- If you want to know more about classical conditioning, you can read our article: ” Classical conditioning and its most important experiments “
They are also learned by observation
But experiencing a traumatic situation is not only the sole cause of the appearance of anthophobia, but phobias can appear vicarious conditioning. For example, when watching a scary movie in which roses appear in bloody scenes in the film. In this way, in our mind an association is created between a stimulus that initially did not have a very significant emotional charge (flowers) and another that produces aversion, so that perceiving the former makes us feel bad because of that ” emotional memory “.
Phobias do not respond to logical arguments, largely because the emotion of fear has to do with the primitive brain. In this sense, some experts affirm that phobias are produced by primary associations and have a survival function, not by cognitive associations.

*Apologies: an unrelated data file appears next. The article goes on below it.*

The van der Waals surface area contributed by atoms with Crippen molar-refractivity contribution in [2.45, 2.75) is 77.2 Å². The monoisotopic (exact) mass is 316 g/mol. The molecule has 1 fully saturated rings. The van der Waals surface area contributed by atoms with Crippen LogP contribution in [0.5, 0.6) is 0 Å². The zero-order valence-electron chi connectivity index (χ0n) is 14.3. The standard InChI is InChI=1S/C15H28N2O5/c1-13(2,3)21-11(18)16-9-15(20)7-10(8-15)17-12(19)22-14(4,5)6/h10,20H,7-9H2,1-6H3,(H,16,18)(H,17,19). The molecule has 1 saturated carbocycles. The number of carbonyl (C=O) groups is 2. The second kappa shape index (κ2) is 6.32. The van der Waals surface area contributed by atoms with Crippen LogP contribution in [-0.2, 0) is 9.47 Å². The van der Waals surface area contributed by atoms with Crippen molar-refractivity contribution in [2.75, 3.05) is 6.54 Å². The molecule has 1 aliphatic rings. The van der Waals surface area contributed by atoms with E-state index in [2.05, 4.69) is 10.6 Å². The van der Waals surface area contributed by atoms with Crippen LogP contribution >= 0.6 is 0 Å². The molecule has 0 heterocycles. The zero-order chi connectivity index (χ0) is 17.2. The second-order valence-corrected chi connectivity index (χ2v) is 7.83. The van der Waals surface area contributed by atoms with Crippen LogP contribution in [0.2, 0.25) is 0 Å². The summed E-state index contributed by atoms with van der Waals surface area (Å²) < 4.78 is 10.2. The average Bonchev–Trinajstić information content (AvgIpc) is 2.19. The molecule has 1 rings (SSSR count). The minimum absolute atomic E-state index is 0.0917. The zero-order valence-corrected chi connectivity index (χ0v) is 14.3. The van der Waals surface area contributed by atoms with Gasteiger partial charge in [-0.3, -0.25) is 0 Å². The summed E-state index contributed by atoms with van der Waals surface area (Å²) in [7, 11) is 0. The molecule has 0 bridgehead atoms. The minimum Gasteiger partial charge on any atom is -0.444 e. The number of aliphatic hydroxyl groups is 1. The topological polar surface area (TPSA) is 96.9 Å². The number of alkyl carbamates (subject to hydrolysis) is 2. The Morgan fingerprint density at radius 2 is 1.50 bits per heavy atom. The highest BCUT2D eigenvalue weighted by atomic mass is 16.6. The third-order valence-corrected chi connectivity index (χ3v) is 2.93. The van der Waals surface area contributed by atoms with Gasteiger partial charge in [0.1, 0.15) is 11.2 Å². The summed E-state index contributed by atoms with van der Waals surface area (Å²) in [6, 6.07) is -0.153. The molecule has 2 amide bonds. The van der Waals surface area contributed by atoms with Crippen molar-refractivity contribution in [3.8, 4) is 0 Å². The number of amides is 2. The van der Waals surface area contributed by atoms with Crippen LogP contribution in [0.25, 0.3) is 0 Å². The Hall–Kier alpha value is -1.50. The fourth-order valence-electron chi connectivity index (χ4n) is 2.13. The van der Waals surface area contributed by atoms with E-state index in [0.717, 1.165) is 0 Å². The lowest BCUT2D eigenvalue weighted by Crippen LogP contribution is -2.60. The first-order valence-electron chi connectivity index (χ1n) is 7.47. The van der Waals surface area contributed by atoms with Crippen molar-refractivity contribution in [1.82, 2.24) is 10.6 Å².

Symptoms of fear of flowers
The symptoms of phobias appear when imagining or coming into contact with the stimulus, in this case, the flowers. Anxiety and avoidance of the stimulus are some of the most characteristic symptoms; however, the phobic experiences cognitive, behavioral, and physical symptoms.
The most characteristic cognitive symptoms are irrational fear, anguish, catastrophic thoughts, lack of concentration or confusion. It is also frequent that intrusive ideas are presented, and in general “mental images” that cause great discomfort and that appear in the consciousness in a disruptive way, without being able to do anything to avoid it.
Stimulus avoidance is the most characteristic behavioral symptom. As for the physical symptoms, we can highlight:
- Difficulty breathing
- Rapid pulse
- Hyper sweating
- Dry mouth
Treatment of anthophobia
The cases of anthophobia are not very frequent, but they are those of phobic disorders in general. For this reason, there are many investigations that have been carried out in this line, which has allowed the development of very effective treatments to end these irrational fears. Thus, despite the fact that these diseases cause great suffering, the prognosis for patients is good.